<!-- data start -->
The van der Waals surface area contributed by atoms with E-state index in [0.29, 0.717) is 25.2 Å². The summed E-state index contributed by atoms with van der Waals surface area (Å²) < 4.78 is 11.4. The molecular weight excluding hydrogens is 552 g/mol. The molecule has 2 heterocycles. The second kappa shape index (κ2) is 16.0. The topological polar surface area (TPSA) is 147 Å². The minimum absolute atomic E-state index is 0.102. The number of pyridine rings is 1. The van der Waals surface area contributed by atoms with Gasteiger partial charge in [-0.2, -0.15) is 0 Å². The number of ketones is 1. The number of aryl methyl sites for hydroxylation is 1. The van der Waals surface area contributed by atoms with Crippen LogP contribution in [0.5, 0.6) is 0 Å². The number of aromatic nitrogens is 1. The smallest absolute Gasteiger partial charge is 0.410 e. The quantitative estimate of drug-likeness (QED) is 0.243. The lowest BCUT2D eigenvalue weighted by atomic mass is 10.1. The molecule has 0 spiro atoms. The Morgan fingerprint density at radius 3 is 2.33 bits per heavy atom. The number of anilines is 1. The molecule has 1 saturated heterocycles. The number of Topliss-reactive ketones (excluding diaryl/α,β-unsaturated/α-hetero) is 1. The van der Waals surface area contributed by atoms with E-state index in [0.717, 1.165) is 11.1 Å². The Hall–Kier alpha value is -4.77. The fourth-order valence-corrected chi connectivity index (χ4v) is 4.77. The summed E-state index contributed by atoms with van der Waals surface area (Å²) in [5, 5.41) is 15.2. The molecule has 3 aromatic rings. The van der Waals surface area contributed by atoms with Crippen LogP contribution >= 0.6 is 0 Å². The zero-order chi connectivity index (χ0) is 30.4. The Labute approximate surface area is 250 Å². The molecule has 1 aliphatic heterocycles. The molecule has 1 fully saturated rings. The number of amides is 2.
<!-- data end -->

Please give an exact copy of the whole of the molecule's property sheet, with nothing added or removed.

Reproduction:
The van der Waals surface area contributed by atoms with E-state index in [0.29, 0.717) is 25.2 Å². The summed E-state index contributed by atoms with van der Waals surface area (Å²) < 4.78 is 11.4. The molecular weight excluding hydrogens is 552 g/mol. The molecule has 2 heterocycles. The second kappa shape index (κ2) is 16.0. The topological polar surface area (TPSA) is 147 Å². The minimum absolute atomic E-state index is 0.102. The number of pyridine rings is 1. The van der Waals surface area contributed by atoms with Gasteiger partial charge in [-0.2, -0.15) is 0 Å². The number of ketones is 1. The number of aryl methyl sites for hydroxylation is 1. The van der Waals surface area contributed by atoms with Crippen LogP contribution in [0.5, 0.6) is 0 Å². The number of aromatic nitrogens is 1. The smallest absolute Gasteiger partial charge is 0.410 e. The quantitative estimate of drug-likeness (QED) is 0.243. The lowest BCUT2D eigenvalue weighted by atomic mass is 10.1. The molecule has 0 spiro atoms. The Morgan fingerprint density at radius 3 is 2.33 bits per heavy atom. The number of anilines is 1. The molecule has 1 saturated heterocycles. The number of Topliss-reactive ketones (excluding diaryl/α,β-unsaturated/α-hetero) is 1. The van der Waals surface area contributed by atoms with E-state index in [0.717, 1.165) is 11.1 Å². The Hall–Kier alpha value is -4.77. The fourth-order valence-corrected chi connectivity index (χ4v) is 4.77. The summed E-state index contributed by atoms with van der Waals surface area (Å²) in [5, 5.41) is 15.2. The molecule has 3 aromatic rings. The van der Waals surface area contributed by atoms with Crippen LogP contribution >= 0.6 is 0 Å². The zero-order chi connectivity index (χ0) is 30.4. The Labute approximate surface area is 250 Å². The molecule has 1 aliphatic heterocycles. The molecule has 1 fully saturated rings. The number of amides is 2.